Think before You Tweet - Legal World Has Caught Up; Lord McAlpine's Legal Action against the BBC and Up to 10,000 Tweeters Could Have Profound Consequences for Other Users of Social Networking Sites. in Fact, the Case May Change the Way We Use Social Media Forever Says Expertle/ Hugh Hitchcock

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CONSERVATIVE peer Lord Mc-Alpine has rightfully received a PS185,000 settlement from the BBC after it broadcast a botched Newsnight report into child abuse at a North Wales care home.

He was mistakenly implicated, by the November 2 broadcast, in a paedophile ring that targeted children at the care home in Wrexham.

Lord McAlpine has also received a PS125,000 settlement from ITV after presenter Phillip Schofield handed the Prime Minister a list of alleged abusers live on the This Morning show on November 8. Unfortunately for the broadcaster, some of the names on the list - which were taken from various internet sites - were clearly visible to viewers.

Most worryingly for those of us outside of media circles, he is also perfectly properly considering legal action against the estimated 10,000 tweeters who falsely accused him of being a paedophile on the social networking site, and have failed to withdraw or delete their statements. Through litigation McAlpine is making a very clear point - every tweet or social media post is a publication rendering the author potentially liable, and in every 140 characters we type or share, we could be inviting a lawsuit.

The increasing usage of social media, blogs and user-generated content led to the UK Government producing a new Defamation Bill in May. The new bill seeks to address the issue of who exactly is the author of content - as secondary publishers such as forum hosts and social media sites cannot be responsible for the words of every single post that goes online through their channels.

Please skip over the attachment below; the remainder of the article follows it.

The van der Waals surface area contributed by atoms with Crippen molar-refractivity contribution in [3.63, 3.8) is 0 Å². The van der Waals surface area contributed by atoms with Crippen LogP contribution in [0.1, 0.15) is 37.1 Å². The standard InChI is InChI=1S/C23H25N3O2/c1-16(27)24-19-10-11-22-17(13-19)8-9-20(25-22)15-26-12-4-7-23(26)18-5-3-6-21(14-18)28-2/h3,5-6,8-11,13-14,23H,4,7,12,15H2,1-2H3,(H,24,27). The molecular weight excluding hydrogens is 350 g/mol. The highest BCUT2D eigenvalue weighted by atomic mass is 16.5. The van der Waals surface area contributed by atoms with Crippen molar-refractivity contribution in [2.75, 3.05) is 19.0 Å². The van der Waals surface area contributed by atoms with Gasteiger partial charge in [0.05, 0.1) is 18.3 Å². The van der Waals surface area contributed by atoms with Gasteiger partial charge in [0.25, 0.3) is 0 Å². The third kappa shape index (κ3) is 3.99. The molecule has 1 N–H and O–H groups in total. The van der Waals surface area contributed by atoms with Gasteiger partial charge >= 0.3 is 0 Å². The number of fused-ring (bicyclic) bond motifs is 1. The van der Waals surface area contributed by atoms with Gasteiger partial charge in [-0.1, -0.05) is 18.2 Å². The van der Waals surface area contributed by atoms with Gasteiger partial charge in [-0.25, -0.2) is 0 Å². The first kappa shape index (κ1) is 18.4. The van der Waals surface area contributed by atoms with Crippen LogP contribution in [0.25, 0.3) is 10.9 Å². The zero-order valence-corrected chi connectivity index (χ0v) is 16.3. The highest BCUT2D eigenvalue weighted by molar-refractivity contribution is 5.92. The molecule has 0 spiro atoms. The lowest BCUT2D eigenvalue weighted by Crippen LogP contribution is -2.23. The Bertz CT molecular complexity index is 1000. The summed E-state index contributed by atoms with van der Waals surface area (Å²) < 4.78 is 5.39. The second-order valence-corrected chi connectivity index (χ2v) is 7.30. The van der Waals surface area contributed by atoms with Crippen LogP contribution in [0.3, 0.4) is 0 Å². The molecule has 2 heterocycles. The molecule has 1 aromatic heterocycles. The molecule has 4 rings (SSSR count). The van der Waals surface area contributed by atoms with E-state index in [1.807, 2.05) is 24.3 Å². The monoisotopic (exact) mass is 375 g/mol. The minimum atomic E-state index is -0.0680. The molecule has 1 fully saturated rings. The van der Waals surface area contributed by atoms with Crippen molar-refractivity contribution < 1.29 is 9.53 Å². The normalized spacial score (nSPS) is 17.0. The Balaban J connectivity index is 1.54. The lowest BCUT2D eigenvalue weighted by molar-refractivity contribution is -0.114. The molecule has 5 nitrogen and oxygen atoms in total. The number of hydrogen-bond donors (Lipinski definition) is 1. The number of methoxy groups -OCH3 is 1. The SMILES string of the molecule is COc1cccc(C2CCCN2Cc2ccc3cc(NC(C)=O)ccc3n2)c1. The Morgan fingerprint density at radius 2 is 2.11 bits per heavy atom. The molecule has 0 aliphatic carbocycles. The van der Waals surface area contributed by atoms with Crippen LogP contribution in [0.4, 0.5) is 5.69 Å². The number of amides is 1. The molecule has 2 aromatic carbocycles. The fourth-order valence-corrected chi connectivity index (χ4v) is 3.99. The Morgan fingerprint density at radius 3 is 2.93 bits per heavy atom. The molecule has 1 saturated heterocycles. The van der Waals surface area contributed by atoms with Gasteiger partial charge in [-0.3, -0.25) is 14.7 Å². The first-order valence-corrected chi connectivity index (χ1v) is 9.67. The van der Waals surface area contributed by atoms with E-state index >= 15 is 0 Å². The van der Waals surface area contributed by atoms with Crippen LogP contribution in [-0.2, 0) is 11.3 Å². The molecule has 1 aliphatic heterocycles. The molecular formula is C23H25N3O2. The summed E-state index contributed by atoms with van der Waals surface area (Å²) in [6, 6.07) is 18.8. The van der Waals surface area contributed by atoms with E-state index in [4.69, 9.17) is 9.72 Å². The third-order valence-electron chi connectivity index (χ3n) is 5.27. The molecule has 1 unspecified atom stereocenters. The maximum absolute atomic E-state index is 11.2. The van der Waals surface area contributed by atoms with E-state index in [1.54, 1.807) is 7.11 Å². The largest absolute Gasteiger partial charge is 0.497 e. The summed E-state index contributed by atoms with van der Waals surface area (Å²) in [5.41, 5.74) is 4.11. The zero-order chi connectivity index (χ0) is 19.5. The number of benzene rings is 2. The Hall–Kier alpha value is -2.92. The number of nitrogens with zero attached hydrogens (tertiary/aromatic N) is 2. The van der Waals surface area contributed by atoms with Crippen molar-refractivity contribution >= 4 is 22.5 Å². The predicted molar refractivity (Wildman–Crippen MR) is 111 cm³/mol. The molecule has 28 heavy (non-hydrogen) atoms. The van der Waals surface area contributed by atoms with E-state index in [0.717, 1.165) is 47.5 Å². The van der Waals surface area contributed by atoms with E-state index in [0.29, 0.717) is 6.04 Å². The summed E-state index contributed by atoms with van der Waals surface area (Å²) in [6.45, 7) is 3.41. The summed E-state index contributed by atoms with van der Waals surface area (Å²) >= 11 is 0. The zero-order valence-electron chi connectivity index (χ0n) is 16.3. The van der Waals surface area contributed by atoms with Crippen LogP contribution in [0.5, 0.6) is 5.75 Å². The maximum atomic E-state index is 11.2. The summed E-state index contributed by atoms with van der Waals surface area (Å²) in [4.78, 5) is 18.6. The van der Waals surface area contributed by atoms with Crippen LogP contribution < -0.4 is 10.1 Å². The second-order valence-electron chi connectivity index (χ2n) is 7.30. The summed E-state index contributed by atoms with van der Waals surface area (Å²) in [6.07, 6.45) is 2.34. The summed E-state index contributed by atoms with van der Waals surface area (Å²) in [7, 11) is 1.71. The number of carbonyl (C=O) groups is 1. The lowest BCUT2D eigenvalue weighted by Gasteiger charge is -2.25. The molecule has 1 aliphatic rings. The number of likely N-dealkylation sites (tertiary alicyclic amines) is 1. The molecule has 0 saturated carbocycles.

Interestingly, on his insistence, the majority of the so-called "McAlpine Tweeters" will only have to apologise and make a small charitable donation. But, the other 500 million Twitter users should be watching and listening carefully. This may be the first example of somebody suing 10,000 users for comments on the same subject, but it is by no means the first high-profile case of bad behaviour on Twitter that has led to legal intervention.

We only need to look back to early November for the most recent Welsh case of legal proceedings being brought for damaging online posts.

Nine people were each forced to pay PS624 to a woman raped by former Wales footballer Ched Evans, after admitting to revealing her name on Twitter and Facebook.

They were all charged with publishing material likely to lead members of the public to identify the complainant in a rape case, contrary to the Sexual Offences (Amendment) Act 1992.

As this case shows, more and more people are blurring the distinctions between the kind of a private conversation you might have in the pub, or over a garden fence, and a highly visible public comment posted on the internet for the world to see. Tweets are not private and by no means disappear like words in conversation - in legal terms, every time a website is "hit", it is considered as being republished, therefore pages can never go out-of-date unless they are taken down. The potential audience is unfathomably large, and the mode and extent of visibility are highly relevant factors to the level of damages awarded to the defamed.

However, even after a person has deleted a post, they can still find themselves in legal hot water. …